Kozloff 1987, 1996
  Smith and Carlton, 1975 (as Notoacmea scutum)

General References:
  Brusca and Brusca, 1978 (as Notoacmea scutum)
  Carefoot, 1977 (As Notoacmea scutum
  Harbo, 1997
  Harbo, 1999
  Johnson and Snook, 1955 (as Acmaea scutum patina)
  Kozloff, 1993
  McConnaughey and McConnaughey, 1985 (as Notoacmea scutum)
  Morris, 1966 (as Acmaea testudinalis scutum)
  Morris et al., 1980 (as Notoacmea scutum)
  Niesen, 1994 (as Notoacmea scutum)
  Niesen, 1997
  O'Clair and O'Clair, 1998
  Ricketts et al., 1985 (as Notoacmea scutum)
  Sept, 1999

Scientific Articles:
Bullock, T.H., 1953.  Predator recognition and escape responses of some intertidal gastropods in the presence of starfish.  Behavior 5: 130-140

Web sites:

General Notes and Observations:  Locations, abundances, unusual behaviors:

A student study at Rosario by Pick and Reiswig (2007) found that the black oystercatchers Haematopus bachmani nesting on Northwest Island are being selective in the limpets they capture.  Although Lottia digitalis was the most common limpet found in intertidal transects on Northwest Island and were the species found at the highest tide levels so they should have been more available than any other species, they were not the most abundant in shell middens found near the oystercatcher nesting and feeding site.  The oystercatchers selected Lottia digitalis less often than expected, and those they did select were near the maximum size range found in the intertidal.  The oystercatchers seemed to prefer other, larger limpet species such as Tectura persona, Tectura scutum, and Lottia pelta, all of which were found by chi-squared analysis to be in significantly higher numbers in the midden than expected from the intertidal abundance.  Whether this selection by the oystercatchers is due to a specific selection of species or simply a selection of the largest individuals present in the intertidal is not known.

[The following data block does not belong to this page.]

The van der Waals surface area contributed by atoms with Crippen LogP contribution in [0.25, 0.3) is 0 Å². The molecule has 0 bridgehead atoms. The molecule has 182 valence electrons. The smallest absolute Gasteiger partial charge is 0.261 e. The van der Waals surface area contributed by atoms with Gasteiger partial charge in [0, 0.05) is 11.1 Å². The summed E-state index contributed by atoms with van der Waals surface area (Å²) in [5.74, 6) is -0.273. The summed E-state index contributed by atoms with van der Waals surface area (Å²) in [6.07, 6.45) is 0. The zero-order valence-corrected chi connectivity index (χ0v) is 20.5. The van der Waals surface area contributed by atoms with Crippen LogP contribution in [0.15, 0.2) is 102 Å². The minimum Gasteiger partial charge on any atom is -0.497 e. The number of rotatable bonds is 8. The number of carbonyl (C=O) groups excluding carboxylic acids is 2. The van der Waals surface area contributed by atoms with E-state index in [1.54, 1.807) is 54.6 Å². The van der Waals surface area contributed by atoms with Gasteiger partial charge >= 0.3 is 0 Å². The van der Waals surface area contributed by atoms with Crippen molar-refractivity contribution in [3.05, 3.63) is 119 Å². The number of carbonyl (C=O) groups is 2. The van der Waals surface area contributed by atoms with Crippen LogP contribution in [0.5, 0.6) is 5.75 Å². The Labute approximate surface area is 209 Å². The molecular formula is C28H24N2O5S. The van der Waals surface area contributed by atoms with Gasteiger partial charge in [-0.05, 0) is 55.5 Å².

Algae such as this Ulva may attach to Tectura scutum shells.  Photo by Dave Cowles Sept 2005

Tectura scutum actively forage across the rock surfaces at night.  Photo by Dave Cowles, Sept 2005

The inside of the shell has a dark blotch at the apex and a dark, often speckled band around the edges.  Note that in this view the C-shaped mantle scar is visible, with the opening for the head to the right.
Photo by Dave Cowles, Sept 2005

These individuals are aggregated in a shallow depression on the vertical surface of an intertidal rock.  Photo by Dave Cowles, July 2007

Another 2007 student paper, by Rachel Kim, Janene Michaelis, and Lisa Hainey, investigated the response of T. scutum to smell of or contact with a tube foot from Pisaster ochraceus.  The limpets did not show any significant increase in movement (crawling up the sides of the aquarium) when placed in water that had been in contact with P. ochraceus.  However, touching one of the limpet's tentacles with a tube foot from P. ochraceus elicited a strong response--the limpets rapidly turned away from the point of contact and crawled rapidly away.  The two graphs below show this effect (variability in the distance moved is large enough that the effect is not significant, but the 45 degree bins rotated from point of contact is significant).  Click here for a time-lapse movie by Lisa Hainey which shows the rapid escape response of the limpet when contacted.

Authors and Editors of Page:
Dave Cowles (2005):  Created original page